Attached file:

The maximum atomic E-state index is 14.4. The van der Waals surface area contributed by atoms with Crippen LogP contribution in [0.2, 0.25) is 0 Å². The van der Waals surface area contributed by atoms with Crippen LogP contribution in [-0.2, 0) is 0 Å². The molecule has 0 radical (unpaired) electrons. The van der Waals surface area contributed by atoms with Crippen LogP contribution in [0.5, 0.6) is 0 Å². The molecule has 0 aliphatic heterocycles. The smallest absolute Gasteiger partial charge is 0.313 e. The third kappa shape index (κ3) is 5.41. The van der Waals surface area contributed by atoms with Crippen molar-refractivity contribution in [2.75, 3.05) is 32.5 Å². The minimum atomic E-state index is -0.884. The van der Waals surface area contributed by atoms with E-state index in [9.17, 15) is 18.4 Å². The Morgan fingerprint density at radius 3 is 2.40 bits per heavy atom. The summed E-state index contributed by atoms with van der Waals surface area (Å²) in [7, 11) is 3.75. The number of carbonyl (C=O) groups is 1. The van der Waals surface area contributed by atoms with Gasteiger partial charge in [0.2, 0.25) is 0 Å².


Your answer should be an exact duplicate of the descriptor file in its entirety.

The maximum atomic E-state index is 14.4. The van der Waals surface area contributed by atoms with Crippen LogP contribution in [0.2, 0.25) is 0 Å². The van der Waals surface area contributed by atoms with Crippen LogP contribution in [-0.2, 0) is 0 Å². The molecule has 0 radical (unpaired) electrons. The van der Waals surface area contributed by atoms with Crippen LogP contribution in [0.5, 0.6) is 0 Å². The molecule has 0 aliphatic heterocycles. The smallest absolute Gasteiger partial charge is 0.313 e. The third kappa shape index (κ3) is 5.41. The van der Waals surface area contributed by atoms with Crippen molar-refractivity contribution in [2.75, 3.05) is 32.5 Å². The minimum atomic E-state index is -0.884. The van der Waals surface area contributed by atoms with E-state index in [9.17, 15) is 18.4 Å². The Morgan fingerprint density at radius 3 is 2.40 bits per heavy atom. The summed E-state index contributed by atoms with van der Waals surface area (Å²) in [7, 11) is 3.75. The number of carbonyl (C=O) groups is 1. The van der Waals surface area contributed by atoms with Gasteiger partial charge in [0.2, 0.25) is 0 Å².